Whole-genome DNA sequencing studies of normal endometrial glandular tissue have revealed the frequent presence of somatic “driver” mutations in cancer-related genes. These findings were published in Nature.

While the acquisition of mutations over time is believed to be a characteristic of all somatic cells, data are limited on how it occurs in normal tissues.  Nevertheless, the study authors noted that “[t]he characterization of the mutational landscapes of normal tissues is advancing our understanding of the succession of intermediate neoplastic stages between normal cells and the cancers that originate from them.”

One of the rationales for focusing on the endometrium of the uterus was related to its highly dynamic physiology during the reproductive years in response to fluctuating hormone levels, as well as its composition of stromal cells covered by a surface epithelium that is contiguous with embedded glandular epithelium. Although the contiguity of the surface epithelial sheet and the glandular tissue is disrupted during menstruation, it is subsequently restored by stem cells within retained embedded glands.

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In this study, 292 normal endometrial glands were isolated using laser-capture microdissection from 28 women between the ages of 19 and 81 years. Comparisons of whole-exome DNA sequencing results for these tissues with matched specimens of other types of normal tissue from the same individual were used to identify somatic mutations in the endometrial glandular tissue. Corresponding data on patient age and parity allowed for the exploration of these factors on the rate and timing of somatic driver mutations in normal glandular tissue of the endometrium.

Some of the key findings of this study included the following:

  • Analyses of the fractions of variant alleles showed that each gland was comprised of cells that were mostly descended from the same progenitor cell; hence, they represented expansions of cell clones.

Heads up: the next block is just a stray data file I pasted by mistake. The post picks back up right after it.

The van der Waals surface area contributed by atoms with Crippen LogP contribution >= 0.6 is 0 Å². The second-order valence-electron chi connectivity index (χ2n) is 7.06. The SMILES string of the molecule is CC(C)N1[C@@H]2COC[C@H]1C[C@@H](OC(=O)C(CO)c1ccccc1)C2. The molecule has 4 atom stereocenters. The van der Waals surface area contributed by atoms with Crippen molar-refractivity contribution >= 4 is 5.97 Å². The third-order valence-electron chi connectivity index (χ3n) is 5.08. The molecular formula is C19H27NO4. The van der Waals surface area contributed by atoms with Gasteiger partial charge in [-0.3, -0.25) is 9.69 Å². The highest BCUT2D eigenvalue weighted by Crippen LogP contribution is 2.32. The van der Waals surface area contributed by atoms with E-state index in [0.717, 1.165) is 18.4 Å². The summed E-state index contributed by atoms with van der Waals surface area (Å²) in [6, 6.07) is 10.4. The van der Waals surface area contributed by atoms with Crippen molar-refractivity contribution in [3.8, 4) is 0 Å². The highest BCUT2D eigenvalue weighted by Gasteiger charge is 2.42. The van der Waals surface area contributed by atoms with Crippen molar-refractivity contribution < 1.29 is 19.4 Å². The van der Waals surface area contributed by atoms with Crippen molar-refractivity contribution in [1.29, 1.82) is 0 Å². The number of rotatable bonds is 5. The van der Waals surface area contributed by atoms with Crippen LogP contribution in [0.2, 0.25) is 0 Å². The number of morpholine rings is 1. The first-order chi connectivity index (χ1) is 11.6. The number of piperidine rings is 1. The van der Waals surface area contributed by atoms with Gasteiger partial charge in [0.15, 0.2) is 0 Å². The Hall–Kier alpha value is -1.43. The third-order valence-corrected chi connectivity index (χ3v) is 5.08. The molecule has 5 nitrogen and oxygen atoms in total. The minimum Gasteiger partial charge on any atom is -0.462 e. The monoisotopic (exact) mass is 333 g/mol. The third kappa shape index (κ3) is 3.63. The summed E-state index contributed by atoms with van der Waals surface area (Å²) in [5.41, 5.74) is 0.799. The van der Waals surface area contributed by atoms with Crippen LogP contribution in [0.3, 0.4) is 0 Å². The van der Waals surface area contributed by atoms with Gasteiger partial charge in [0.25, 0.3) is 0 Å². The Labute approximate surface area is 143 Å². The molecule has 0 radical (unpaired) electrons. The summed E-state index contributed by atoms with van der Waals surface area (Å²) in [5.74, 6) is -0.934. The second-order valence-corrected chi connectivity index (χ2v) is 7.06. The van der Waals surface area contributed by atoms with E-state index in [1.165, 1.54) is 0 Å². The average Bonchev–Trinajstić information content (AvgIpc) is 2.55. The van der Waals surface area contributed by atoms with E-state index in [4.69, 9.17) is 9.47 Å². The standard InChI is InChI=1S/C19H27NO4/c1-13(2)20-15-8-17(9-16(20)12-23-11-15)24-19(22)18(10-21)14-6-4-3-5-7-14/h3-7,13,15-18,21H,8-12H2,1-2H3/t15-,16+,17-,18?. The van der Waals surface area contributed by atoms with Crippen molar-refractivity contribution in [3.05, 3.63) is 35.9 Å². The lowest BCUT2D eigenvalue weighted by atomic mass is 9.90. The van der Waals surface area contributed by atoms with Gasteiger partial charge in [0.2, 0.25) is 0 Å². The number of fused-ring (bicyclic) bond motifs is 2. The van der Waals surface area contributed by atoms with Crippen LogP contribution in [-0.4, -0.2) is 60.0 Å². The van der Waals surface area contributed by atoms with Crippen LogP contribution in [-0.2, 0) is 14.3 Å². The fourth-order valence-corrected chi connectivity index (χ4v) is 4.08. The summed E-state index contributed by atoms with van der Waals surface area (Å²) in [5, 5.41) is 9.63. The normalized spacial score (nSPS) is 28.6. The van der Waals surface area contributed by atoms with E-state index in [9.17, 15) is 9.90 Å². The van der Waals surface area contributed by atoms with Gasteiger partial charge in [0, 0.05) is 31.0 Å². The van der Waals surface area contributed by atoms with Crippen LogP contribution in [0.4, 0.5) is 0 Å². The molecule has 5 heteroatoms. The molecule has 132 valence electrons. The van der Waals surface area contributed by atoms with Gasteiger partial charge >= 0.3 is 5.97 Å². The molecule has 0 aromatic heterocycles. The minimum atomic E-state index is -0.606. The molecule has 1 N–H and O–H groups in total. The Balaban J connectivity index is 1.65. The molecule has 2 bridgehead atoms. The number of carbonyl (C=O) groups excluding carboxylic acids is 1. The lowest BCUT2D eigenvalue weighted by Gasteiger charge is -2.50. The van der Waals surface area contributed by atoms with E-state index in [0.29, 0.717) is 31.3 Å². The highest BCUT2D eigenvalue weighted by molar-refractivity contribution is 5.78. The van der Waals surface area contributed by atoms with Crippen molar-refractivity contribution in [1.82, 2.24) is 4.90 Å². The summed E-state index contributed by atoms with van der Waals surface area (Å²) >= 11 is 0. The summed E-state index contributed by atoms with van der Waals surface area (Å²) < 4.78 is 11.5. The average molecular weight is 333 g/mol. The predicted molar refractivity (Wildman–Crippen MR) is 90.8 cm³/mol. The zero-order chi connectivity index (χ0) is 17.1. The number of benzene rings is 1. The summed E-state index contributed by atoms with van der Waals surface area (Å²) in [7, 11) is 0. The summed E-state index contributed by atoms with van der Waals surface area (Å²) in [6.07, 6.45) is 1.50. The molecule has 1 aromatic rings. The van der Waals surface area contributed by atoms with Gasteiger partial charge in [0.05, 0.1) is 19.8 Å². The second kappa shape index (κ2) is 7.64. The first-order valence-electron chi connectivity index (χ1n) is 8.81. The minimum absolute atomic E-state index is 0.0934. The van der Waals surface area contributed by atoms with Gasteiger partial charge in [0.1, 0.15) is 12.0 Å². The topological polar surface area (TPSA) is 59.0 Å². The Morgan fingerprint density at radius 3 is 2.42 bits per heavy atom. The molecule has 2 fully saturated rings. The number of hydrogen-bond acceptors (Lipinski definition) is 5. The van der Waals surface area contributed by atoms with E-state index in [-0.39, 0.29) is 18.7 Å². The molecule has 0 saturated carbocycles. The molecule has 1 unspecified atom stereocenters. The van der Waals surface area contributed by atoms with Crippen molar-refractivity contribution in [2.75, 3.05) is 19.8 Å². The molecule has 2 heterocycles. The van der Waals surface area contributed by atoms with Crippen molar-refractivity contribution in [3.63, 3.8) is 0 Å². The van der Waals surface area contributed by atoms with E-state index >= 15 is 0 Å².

• The cellular clonality of the endometrial glands was independent of the presence or absence of somatic driver mutations, although driver mutations in cancer-related genes were detected in many of the specimens.
  • Wide variations were observed regarding the percentage of glands with 1 or more driver mutations, as well as the mean number of somatic driver mutations, and the number of different somatic driver mutations for each individual, although these values were much lower than those observed other studies evaluating endometrial cancer specimens.  
  • The mutational burden of somatic driver mutations was found to be predominantly influenced by individual age, with 29 base substitutions estimated to occur during each year of adulthood; furthermore, the likelihood of driver-containing clone colonization was positively associated with age but negatively associated with parity.  
  • Driver mutations were found in many different genes, including ERBB2, ERBB3, FGFR2, HRAS, KRAS, BRAF, PIK3CA, PIK3R1, ARHGAP35, RRAS2, NF1, PPP2R1A, PTEN, ZFHX3, FOXA2, KMT2D, ARID5B, and FBXW7.
  • An approximation of the timing of the appearance of these driver mutations in individuals was estimated using phylogenetic trees that were constructed by comparing sequencing results for different endometrial glands of varying proximity. Results of these analyses, which relied of the use of a constant somatic mutation rate, suggest that cell clones with somatic driver mutations can colonize the endometrium as early as the first decade of life.

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In their concluding remarks, the study authors noted that their “results show that mutational landscapes differ markedly between normal tissues — perhaps shaped by differences in their structure and physiology — and indicate that the procession of neoplastic change that leads to endometrial cancer is initiated early in life.”


Moore L, Leongamornlert D, Coorens THH, et al. The mutational landscape of normal human endometrial epithelium [published online April 22, 2020]. Nature. doi: 10.1038/s41586-020-2214-z